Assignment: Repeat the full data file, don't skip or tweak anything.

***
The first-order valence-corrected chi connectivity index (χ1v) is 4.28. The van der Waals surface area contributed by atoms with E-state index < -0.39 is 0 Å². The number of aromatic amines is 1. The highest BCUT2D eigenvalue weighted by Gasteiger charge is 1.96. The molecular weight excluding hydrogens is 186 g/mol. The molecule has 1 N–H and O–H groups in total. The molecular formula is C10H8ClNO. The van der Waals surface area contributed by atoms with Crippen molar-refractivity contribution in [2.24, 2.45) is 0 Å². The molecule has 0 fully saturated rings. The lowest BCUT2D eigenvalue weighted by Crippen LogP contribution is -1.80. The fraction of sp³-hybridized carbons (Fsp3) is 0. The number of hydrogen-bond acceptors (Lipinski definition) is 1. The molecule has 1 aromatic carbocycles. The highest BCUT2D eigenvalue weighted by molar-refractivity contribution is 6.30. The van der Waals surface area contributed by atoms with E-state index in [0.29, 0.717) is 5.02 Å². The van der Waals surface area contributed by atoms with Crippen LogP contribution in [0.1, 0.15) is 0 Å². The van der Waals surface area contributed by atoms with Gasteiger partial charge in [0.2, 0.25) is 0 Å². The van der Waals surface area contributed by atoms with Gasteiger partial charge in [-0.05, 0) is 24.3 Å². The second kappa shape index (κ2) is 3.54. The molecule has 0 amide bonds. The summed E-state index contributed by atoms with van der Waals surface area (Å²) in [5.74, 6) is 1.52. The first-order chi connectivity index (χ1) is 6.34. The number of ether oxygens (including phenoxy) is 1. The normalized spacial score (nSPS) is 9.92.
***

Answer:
The first-order valence-corrected chi connectivity index (χ1v) is 4.28. The van der Waals surface area contributed by atoms with E-state index < -0.39 is 0 Å². The number of aromatic amines is 1. The highest BCUT2D eigenvalue weighted by Gasteiger charge is 1.96. The molecular weight excluding hydrogens is 186 g/mol. The molecule has 1 N–H and O–H groups in total. The molecular formula is C10H8ClNO. The van der Waals surface area contributed by atoms with Crippen molar-refractivity contribution in [2.24, 2.45) is 0 Å². The molecule has 0 fully saturated rings. The lowest BCUT2D eigenvalue weighted by Crippen LogP contribution is -1.80. The fraction of sp³-hybridized carbons (Fsp3) is 0. The number of hydrogen-bond acceptors (Lipinski definition) is 1. The molecule has 1 aromatic carbocycles. The highest BCUT2D eigenvalue weighted by molar-refractivity contribution is 6.30. The van der Waals surface area contributed by atoms with E-state index in [0.29, 0.717) is 5.02 Å². The van der Waals surface area contributed by atoms with Crippen LogP contribution in [0.1, 0.15) is 0 Å². The van der Waals surface area contributed by atoms with Gasteiger partial charge in [0.2, 0.25) is 0 Å². The van der Waals surface area contributed by atoms with Gasteiger partial charge in [-0.05, 0) is 24.3 Å². The second kappa shape index (κ2) is 3.54. The molecule has 0 amide bonds. The summed E-state index contributed by atoms with van der Waals surface area (Å²) in [5.74, 6) is 1.52. The first-order chi connectivity index (χ1) is 6.34. The number of ether oxygens (including phenoxy) is 1. The normalized spacial score (nSPS) is 9.92.